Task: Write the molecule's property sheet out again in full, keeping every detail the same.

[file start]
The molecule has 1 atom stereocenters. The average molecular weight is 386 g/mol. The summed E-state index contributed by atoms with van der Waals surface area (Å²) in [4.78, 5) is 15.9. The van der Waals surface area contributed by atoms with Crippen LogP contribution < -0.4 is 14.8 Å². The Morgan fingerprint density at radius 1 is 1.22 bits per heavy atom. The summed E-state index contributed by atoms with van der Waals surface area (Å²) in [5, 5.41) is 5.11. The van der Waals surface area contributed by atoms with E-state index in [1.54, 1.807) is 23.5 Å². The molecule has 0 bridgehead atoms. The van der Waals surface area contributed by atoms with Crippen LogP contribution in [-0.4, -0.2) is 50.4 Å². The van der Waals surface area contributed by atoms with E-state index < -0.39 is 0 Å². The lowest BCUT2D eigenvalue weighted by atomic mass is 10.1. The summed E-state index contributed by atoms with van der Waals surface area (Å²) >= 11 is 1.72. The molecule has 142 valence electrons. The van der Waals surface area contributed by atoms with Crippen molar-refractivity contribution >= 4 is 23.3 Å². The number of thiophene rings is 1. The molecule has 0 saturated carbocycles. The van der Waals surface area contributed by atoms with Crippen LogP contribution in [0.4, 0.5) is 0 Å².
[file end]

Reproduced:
The molecule has 1 atom stereocenters. The average molecular weight is 386 g/mol. The summed E-state index contributed by atoms with van der Waals surface area (Å²) in [4.78, 5) is 15.9. The van der Waals surface area contributed by atoms with Crippen LogP contribution < -0.4 is 14.8 Å². The Morgan fingerprint density at radius 1 is 1.22 bits per heavy atom. The summed E-state index contributed by atoms with van der Waals surface area (Å²) in [5, 5.41) is 5.11. The van der Waals surface area contributed by atoms with E-state index in [1.54, 1.807) is 23.5 Å². The molecule has 0 bridgehead atoms. The van der Waals surface area contributed by atoms with Crippen LogP contribution in [-0.4, -0.2) is 50.4 Å². The van der Waals surface area contributed by atoms with E-state index < -0.39 is 0 Å². The lowest BCUT2D eigenvalue weighted by atomic mass is 10.1. The summed E-state index contributed by atoms with van der Waals surface area (Å²) >= 11 is 1.72. The molecule has 142 valence electrons. The van der Waals surface area contributed by atoms with Crippen molar-refractivity contribution >= 4 is 23.3 Å². The number of thiophene rings is 1. The molecule has 0 saturated carbocycles. The van der Waals surface area contributed by atoms with Crippen LogP contribution in [0.4, 0.5) is 0 Å².